A molecular cascade modulates MAP1B and confers resistance to mTOR inhibition in human glioblastoma.
Clinical trials of therapies directed against a gene called mTOR in glioblastoma cancer have had disappointing results. Drug resistance of glioblastoma cancer cells to mTOR-targeted drugs has limited their usefulness. Our data show how the glioblastoma cancer cells become resistant to mTOR-targetd drugs in human glioblastoma cancer cell cultures and points us toward new therapeutic strategies.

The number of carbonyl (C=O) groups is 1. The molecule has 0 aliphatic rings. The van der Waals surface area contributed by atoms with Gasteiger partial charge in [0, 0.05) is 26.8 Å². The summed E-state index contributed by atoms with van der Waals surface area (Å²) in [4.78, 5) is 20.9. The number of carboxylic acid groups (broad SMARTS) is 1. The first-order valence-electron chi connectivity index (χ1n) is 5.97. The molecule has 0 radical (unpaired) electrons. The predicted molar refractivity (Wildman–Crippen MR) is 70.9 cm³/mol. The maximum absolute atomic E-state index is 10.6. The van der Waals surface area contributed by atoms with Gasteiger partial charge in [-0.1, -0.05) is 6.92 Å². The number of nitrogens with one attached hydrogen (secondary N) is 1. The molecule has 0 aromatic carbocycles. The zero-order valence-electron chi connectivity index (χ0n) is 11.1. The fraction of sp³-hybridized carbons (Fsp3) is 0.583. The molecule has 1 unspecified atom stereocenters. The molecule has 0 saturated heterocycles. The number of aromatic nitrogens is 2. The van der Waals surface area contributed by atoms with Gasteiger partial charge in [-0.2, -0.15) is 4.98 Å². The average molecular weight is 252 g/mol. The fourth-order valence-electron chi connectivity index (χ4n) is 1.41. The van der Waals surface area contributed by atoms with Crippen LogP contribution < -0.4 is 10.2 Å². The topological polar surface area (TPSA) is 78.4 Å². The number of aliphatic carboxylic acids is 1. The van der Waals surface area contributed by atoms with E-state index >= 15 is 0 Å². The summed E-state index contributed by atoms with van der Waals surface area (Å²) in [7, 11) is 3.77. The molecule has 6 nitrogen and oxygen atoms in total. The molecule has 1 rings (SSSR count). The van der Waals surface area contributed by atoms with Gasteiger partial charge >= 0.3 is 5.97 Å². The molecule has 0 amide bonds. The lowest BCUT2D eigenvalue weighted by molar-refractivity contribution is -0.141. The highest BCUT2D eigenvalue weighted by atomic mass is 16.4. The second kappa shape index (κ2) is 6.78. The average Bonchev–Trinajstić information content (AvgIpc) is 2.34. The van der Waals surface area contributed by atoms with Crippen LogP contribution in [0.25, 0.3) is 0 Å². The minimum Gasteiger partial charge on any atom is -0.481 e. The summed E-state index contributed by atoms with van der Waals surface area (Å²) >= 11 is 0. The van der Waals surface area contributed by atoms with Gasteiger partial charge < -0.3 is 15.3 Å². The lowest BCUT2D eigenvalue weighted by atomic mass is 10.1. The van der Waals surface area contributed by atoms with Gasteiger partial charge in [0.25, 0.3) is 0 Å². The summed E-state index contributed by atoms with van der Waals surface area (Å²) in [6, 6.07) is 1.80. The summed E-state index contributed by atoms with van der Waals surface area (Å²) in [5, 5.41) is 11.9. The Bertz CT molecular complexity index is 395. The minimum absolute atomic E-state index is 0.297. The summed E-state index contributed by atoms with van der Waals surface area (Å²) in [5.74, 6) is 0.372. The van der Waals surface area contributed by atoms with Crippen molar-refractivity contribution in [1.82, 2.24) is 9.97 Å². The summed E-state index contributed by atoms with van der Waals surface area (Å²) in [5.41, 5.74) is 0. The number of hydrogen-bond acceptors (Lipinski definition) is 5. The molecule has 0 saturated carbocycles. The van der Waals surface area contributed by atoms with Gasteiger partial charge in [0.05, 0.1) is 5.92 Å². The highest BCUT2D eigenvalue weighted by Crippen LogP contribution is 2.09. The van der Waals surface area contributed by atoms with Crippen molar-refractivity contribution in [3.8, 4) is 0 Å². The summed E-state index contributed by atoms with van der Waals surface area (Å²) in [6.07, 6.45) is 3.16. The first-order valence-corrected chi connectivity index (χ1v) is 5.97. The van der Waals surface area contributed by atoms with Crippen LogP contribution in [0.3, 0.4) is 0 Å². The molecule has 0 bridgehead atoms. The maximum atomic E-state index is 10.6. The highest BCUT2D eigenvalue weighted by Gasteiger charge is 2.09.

Background: Clinical trials of therapies directed against nodes of the signaling axis of phosphatidylinositol-3 kinase/Akt/mammalian target of rapamycin (mTOR) in glioblastoma (GBM) have had disappointing results. Resistance to mTOR inhibitors limits their efficacy. Methods: To determine mechanisms of resistance to chronic mTOR inhibition, we performed tandem screens on patient-derived GBM cultures. Results: An unbiased phosphoproteomic screen quantified phosphorylation changes associated with chronic exposure to the mTOR inhibitor rapamycin, and our analysis implicated a role for glycogen synthase kinase (GSK)3B attenuation in mediating resistance that was confirmed by functional studies. A targeted short hairpin RNA screen and further functional studies both in vitro and in vivo demonstrated that microtubule-associated protein (MAP)1B, previously associated predominantly with neurons, is a downstream effector of GSK3B-mediated resistance. Furthermore, we provide evidence that chronic rapamycin induces microtubule stability in a MAP1B-dependent manner in GBM cells. Additional experiments explicate a signaling pathway wherein combinatorial extracellular signal-regulated kinase (ERK)/mTOR targeting abrogates inhibitory phosphorylation of GSK3B, leads to phosphorylation of MAP1B, and confers sensitization. Conclusions: These data portray a compensatory molecular signaling network that imparts resistance to chronic mTOR inhibition in primary, human GBM cell cultures and points toward new therapeutic strategies.